Tests on pregnant women in California have shown some of the highest blood levels of a toxic flame retardant ever recorded worldwide.

The study, by researchers at University of California, San Francisco, evaluated 25 Northern and Central California women in their second-trimester of pregnancy. It found that their average blood levels of PBDEs, or polybrominated diphenyl ethers, were two or three times higher than ever reported for any other population of pregnant women.

The levels were up to 100 times higher than found in some European populations.

Large amounts of PBDEs were used in furniture in the United States, particularly in California, to meet a state flammability standard adopted in the 1970s requiring furniture to withstand an open flame for 12 seconds.

By 2004 PBDEs were largely banned in California, as well as in Europe. But they still are commonly found in older couches, crib mattresses and children’s car seats, along with electronic products.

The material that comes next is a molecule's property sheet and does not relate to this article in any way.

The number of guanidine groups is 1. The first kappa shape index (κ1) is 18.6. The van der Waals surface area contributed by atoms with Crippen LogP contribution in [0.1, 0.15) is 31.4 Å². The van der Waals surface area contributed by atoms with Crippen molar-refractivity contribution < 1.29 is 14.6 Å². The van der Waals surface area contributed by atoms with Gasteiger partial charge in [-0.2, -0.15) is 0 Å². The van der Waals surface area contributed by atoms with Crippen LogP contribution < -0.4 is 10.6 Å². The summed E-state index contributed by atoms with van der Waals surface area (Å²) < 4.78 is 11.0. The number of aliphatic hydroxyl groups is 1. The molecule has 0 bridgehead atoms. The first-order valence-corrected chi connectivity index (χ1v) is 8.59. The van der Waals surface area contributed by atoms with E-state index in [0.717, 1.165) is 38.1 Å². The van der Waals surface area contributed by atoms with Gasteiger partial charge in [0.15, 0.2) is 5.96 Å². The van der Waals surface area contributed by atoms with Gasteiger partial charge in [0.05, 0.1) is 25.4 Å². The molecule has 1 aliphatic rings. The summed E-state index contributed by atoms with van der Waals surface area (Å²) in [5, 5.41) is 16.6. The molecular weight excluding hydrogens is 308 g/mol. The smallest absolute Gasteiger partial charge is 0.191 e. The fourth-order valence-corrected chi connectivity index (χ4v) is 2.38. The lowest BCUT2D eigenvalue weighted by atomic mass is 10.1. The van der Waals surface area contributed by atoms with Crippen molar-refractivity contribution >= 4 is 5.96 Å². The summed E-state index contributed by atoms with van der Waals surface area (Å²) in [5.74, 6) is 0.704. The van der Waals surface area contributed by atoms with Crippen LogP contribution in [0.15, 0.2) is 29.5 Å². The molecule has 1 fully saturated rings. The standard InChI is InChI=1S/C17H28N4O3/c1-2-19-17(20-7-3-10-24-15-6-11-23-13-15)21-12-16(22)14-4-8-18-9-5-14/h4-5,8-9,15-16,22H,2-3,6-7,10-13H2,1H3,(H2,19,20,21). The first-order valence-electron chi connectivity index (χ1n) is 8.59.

U.S.-born minority and low-income women are believed to be more likely to be exposed to the toxic chemicals, which can damage the liver, thyroid and nerve development. That likely is because they are more apt to use secondhand furniture or live in housing with poor ventilation.

As the Los Angeles Times reports, the flame retardants eventually are released into the air and become dust as furniture breaks down. The chemicals have even ended up in the food supply and entered the bloodstream of children.

An official with the industry group the American Chemistry Council said the problem should abate over time because “potential exposure routes are likely to become even more limited as older products containing these particular chemicals are replaced.”

But researchers say flame retardants are being replaced with other chemicals that in many cases are structurally similar and have not been thoroughly tested.

The study was published in the journal Environmental Science & Technology.


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